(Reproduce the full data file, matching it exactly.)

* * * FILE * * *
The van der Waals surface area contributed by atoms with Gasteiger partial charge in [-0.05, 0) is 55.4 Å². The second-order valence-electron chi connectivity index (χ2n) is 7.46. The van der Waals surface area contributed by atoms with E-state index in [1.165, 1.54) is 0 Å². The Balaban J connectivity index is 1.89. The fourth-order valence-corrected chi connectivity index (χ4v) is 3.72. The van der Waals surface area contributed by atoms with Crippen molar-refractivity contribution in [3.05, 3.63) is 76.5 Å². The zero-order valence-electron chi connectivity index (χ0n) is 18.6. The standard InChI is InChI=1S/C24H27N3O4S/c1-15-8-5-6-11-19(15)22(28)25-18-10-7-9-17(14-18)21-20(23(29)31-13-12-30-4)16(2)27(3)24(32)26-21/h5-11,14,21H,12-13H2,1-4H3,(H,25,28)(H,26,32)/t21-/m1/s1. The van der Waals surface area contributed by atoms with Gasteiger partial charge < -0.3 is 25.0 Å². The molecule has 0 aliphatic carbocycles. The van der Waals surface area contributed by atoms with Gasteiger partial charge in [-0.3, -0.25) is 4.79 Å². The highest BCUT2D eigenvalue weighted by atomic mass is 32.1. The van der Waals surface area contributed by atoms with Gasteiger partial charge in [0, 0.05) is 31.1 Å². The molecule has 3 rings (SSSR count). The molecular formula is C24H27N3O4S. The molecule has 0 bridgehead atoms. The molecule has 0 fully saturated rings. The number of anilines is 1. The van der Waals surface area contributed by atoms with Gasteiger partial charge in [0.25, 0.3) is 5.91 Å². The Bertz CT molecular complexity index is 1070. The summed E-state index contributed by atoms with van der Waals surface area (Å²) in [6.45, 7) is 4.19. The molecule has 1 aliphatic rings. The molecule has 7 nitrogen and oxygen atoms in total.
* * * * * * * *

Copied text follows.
The van der Waals surface area contributed by atoms with Gasteiger partial charge in [-0.05, 0) is 55.4 Å². The second-order valence-electron chi connectivity index (χ2n) is 7.46. The van der Waals surface area contributed by atoms with E-state index in [1.165, 1.54) is 0 Å². The Balaban J connectivity index is 1.89. The fourth-order valence-corrected chi connectivity index (χ4v) is 3.72. The van der Waals surface area contributed by atoms with Crippen molar-refractivity contribution in [3.05, 3.63) is 76.5 Å². The zero-order valence-electron chi connectivity index (χ0n) is 18.6. The standard InChI is InChI=1S/C24H27N3O4S/c1-15-8-5-6-11-19(15)22(28)25-18-10-7-9-17(14-18)21-20(23(29)31-13-12-30-4)16(2)27(3)24(32)26-21/h5-11,14,21H,12-13H2,1-4H3,(H,25,28)(H,26,32)/t21-/m1/s1. The van der Waals surface area contributed by atoms with Gasteiger partial charge < -0.3 is 25.0 Å². The molecule has 0 aliphatic carbocycles. The van der Waals surface area contributed by atoms with Gasteiger partial charge in [-0.3, -0.25) is 4.79 Å². The highest BCUT2D eigenvalue weighted by atomic mass is 32.1. The van der Waals surface area contributed by atoms with Gasteiger partial charge in [0, 0.05) is 31.1 Å². The molecule has 3 rings (SSSR count). The molecular formula is C24H27N3O4S. The molecule has 0 bridgehead atoms. The molecule has 0 fully saturated rings. The number of anilines is 1. The van der Waals surface area contributed by atoms with Gasteiger partial charge in [0.25, 0.3) is 5.91 Å². The Bertz CT molecular complexity index is 1070. The summed E-state index contributed by atoms with van der Waals surface area (Å²) in [6.45, 7) is 4.19. The molecule has 1 aliphatic rings. The molecule has 7 nitrogen and oxygen atoms in total.